BIAG, by Brockmann, denies that the October 17 contract was entered into in New York. According to Brockmann, the October 17 contract consisted of a Telex message sent by Brockmann from North Carolina to New York, confirming two orders placed over the telephone that day from North Carolina to New York.
In response, Cranston has sought to detail the history of the two contracts by the affidavits of several of its employees, which in sum set forth the following chronology of events in 1980 and 1981:
September 24, 1980 Telephone call from Brockmann to Cranston-
USA (in New York) inquiring as to fabrics,
prices and shipping.
September 24 Telephone call from Rhodes to Cranston-
USA with more specific inquiries concerning
Unspecified Telephone call from Rhodes to Cranston-USA
requesting a meeting in New York.
October 8 Meeting in New York attended by Brockmann
at which specific contractual terms were
discussed in detail.
October 17 Telex from Brockmann to Cranston in New
York confirming purchase orders on terms
substantially the same as those agreed to at
the October 8 meeting.
October 22 Telex from Brockmann to Cranston in New
York confirming establishment of first
letter of credit at North Carolina bank.
October 28 Telephone call from Rhodes to Crantex, a
New York division of Cranston, requesting a
meeting in New York to see additional
October 29 Meeting in New York attended by Brockmann
and Rhodes at which amendment of the letter
of credit to allow Cranston more time for
shipment and more room for error regarding
quantity, leading to subsequent amendments
of the letter of credit.
November 1 Rhodes picked up Cranston fabric samples at
Kennedy Airport in New York, apparently
while en route from Europe to North Carolina.
November 6 Telex from Brockmann to Cranston in New York
confirming second contract on substantially
same terms as first contract.
November 10 Telephone call from Rhodes to Cranston in
New York requesting shipment of sample
fabrics to BIAG, and Telex from Rhodes
November 11 Telephone conversation between Brockmann
and Cranston regarding assurances that
Cranston fabrics would not be resold as piece
Unspecified Telephone call from Brockmann requesting
meeting in New York.
December 3 and 4 Meetings in New York attended by Brockmann
and Rhodes at which Brockmann requested
and Cranston agreed that Cranston would
accelerate delivery by making partial ship-
ments, even though such shipments could not
properly be made consistent with the
restrictions set forth in the letters of
January 8, 9, Telexes from defendants to Cranston in New
13 and 20, 1981 York regarding the completion of shipments
under the contracts.
BIAG's version of these events is, to say the least, different. According to Brockmann,
(1) the October 8 meeting in New York was purely exploratory;
(2) the delivery date, a key item in the substantive dispute between the parties, was set on October 17 and any different projection discussed on October 8 is irrelevant;
(3) the October 29 and December 4 meetings in New York were held for the sole purposes of (a) allowing Brockmann to look at additional fabrics, which were never purchased, and (b) discussing Cranston's inability to meet the shipping deadline;
(4) BIAG did not seek expedited shipments, but rather Cranston required extensions of time; and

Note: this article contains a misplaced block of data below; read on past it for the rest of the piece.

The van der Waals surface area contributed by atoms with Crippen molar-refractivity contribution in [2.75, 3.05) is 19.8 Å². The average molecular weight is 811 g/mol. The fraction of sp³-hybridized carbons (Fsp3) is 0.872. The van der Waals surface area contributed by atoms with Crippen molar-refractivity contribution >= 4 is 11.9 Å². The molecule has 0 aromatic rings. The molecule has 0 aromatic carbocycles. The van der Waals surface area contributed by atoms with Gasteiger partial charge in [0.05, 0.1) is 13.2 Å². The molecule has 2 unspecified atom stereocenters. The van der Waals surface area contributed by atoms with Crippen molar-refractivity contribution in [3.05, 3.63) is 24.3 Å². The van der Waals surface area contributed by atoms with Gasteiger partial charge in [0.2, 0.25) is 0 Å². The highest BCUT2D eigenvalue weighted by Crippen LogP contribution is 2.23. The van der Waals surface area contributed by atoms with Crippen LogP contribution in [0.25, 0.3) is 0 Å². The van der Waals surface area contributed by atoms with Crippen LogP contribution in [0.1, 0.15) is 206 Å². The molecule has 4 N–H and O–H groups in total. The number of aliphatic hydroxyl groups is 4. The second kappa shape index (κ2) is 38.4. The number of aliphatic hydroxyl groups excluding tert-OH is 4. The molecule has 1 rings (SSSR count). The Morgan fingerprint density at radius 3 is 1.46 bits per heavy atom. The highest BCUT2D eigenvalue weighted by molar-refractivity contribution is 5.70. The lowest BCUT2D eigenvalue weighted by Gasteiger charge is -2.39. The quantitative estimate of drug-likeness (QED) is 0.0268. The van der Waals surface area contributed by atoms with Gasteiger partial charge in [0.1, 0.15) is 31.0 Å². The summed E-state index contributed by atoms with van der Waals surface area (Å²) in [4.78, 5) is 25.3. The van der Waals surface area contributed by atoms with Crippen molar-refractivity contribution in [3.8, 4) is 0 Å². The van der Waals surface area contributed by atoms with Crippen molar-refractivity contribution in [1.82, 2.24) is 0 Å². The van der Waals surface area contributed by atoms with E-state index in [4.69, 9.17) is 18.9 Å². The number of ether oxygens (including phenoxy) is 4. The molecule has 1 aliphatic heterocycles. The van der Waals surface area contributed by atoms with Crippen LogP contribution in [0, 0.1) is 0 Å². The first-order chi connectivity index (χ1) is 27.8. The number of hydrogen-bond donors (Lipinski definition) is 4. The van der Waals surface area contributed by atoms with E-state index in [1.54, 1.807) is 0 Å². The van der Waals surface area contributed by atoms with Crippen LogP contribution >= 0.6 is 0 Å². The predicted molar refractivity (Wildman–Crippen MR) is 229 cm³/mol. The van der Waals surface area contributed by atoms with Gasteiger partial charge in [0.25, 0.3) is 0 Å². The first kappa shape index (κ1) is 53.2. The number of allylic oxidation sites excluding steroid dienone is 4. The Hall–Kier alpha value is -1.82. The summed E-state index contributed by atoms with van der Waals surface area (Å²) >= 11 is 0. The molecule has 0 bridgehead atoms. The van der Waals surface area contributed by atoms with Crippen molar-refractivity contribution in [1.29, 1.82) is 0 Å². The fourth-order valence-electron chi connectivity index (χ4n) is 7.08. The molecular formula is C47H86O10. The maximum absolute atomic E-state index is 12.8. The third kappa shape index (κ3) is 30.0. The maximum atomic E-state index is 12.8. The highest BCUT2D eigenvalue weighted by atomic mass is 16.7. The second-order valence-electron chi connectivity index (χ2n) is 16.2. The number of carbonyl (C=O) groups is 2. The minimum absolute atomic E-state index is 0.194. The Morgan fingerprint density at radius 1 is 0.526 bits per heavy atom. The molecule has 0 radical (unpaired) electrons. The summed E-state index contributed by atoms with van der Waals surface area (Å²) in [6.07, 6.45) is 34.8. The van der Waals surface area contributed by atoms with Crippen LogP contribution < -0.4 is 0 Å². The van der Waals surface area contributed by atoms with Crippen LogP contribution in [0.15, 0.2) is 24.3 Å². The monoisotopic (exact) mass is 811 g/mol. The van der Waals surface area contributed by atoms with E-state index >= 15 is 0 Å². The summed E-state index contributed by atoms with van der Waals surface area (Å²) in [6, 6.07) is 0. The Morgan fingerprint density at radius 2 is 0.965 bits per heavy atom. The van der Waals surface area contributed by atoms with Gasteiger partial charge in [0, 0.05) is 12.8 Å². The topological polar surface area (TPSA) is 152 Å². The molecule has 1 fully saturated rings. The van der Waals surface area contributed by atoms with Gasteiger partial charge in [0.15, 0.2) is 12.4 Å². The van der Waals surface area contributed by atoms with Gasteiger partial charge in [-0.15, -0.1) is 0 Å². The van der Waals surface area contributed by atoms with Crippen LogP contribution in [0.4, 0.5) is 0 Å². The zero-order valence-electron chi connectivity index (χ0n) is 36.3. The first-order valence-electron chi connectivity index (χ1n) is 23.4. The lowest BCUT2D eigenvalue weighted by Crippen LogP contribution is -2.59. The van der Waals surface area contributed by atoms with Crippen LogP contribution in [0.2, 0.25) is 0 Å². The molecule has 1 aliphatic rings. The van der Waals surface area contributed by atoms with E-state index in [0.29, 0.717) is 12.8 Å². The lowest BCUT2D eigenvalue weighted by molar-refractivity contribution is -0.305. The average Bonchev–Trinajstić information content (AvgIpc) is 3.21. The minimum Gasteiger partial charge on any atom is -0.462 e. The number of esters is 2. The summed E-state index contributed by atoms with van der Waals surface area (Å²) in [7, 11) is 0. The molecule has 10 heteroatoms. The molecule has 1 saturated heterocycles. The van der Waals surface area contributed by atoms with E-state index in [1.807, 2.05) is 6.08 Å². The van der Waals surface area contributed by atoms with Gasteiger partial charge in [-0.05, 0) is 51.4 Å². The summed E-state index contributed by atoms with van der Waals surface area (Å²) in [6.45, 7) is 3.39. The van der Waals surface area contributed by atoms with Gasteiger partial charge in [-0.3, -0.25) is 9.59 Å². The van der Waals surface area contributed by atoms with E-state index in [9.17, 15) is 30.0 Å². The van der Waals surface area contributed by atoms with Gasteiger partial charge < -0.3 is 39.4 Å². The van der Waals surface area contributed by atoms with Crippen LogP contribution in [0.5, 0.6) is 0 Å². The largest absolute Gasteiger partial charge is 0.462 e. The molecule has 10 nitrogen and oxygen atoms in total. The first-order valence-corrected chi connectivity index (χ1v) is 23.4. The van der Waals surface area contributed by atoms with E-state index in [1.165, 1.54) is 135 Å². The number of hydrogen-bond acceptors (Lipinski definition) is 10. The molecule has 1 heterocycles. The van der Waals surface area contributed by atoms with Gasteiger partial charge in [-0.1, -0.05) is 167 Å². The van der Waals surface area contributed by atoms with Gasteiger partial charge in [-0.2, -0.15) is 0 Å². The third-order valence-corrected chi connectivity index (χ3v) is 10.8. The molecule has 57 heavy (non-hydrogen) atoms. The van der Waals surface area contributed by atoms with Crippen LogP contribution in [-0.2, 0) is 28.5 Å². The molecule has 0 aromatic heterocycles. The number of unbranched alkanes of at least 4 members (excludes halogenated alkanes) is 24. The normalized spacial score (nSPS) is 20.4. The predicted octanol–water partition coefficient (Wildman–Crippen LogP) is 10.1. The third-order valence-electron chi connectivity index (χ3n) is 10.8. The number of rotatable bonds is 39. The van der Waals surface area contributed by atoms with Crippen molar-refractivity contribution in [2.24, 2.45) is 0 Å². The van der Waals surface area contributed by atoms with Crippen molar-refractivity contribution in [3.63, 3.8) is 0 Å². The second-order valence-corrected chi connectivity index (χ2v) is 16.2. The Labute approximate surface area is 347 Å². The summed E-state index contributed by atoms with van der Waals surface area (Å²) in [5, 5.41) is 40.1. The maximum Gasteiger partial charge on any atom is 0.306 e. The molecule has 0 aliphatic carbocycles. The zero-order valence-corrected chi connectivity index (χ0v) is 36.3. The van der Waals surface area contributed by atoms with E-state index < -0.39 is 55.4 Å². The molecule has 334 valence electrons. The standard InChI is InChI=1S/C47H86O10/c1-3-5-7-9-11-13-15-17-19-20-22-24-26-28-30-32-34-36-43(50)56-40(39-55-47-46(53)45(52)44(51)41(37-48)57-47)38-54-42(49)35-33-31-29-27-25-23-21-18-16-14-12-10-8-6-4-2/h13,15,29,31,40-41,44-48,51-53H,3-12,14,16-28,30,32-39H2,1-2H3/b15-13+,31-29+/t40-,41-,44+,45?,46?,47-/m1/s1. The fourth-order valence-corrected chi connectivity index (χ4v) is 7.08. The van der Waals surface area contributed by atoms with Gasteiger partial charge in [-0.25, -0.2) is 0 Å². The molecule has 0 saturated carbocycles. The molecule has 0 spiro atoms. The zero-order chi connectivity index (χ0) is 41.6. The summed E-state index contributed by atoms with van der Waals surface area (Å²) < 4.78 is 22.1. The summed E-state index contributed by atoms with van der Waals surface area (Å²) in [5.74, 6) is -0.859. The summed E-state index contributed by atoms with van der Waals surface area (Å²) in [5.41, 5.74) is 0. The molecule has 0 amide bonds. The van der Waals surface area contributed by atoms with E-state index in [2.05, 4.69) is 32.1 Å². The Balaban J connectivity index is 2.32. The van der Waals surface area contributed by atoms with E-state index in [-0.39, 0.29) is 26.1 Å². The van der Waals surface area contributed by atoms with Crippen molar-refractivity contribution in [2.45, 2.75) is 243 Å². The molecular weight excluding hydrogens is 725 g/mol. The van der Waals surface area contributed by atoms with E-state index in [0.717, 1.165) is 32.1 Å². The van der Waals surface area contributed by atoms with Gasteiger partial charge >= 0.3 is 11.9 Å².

(5) Brockmann never agreed to modify shipping terms in the letters of credit.
Under Section 302(a)(1), inquiry into the sufficiency of contacts with the forum state turns upon the totality of the defendant's acts within the forum state in relation to the contract, whether preliminary or subsequent to its execution. Galgay v. Bulletin Co., Inc., 504 F.2d 1062, 1064 (2d Cir. 1974); Longines-Wittnauer Watch Co. v. Barnes & Reinecke, Inc., 15 N.Y.2d 443, 261 N.Y.S.2d 8, 18, 209 N.E.2d 68, 75 (Ct.App.1965), cert. denied, Estwing Manufacturing Co. v. Singer, 382 U.S. 905, 86 S. Ct. 241, 15 L. Ed. 2d 158 (1966). While plaintiff has the burden of sustaining its assertion of personal jurisdiction, the pleadings and affidavits are to be construed in the light most favorable to plaintiff, the non-moving party. Freeman v. Gordon and Breach, Science Publishers, Inc., 398 F. Supp. 519, 520 (S.D.N.Y.1975).
Here it is apparent that Cranston and BIAG have offered entirely incompatible versions of the events surrounding the two contracts. On the one hand, if Cranston's account of these circumstances is true, then personal jurisdiction over BIAG would appear to be proper under Section 302(a)(1); i. e., if the terms of the contracts were substantially negotiated and agreed upon at the October 8 meeting in New York and then amended at subsequent meetings in New York, each attended by BIAG representatives for such purposes, then it would appear that BIAG has transacted business in New York in relation to the contract claims. See, e.g., National Spinning Co., Inc. v. Talent Network, Inc., 481 F. Supp. 1243, 1246 (S.D.N.Y.1979); National Iranian Oil Co. v. Commercial Union Insurance Co. of New York, 363 F. Supp. 129, 132 (S.D.N.Y.1973); George Reiner and Co., Inc. v. Schwartz, 41 N.Y.2d 648, 394 N.Y.S.2d 844, 363 N.E.2d 551 (Ct.App.1977). On the other hand, if BIAG's version is accurate i. e., the October 8 meeting was at most a preliminary discussion and the other meetings were only incidentally related to the contracts at issue then Section 302(a)(1) would likely not allow for personal jurisdiction over BIAG on the contract claims. See, e.g., Agrashell, Inc. v. Bernard Sirotta Co., 344 F.2d 583, 587 (2d Cir. 1965); Aero-Bocker Knitting Mills v. Allied Fabrics, 54 A.D.2d 647, 387 N.Y.S.2d 635, 637 (1st Dept. 1976).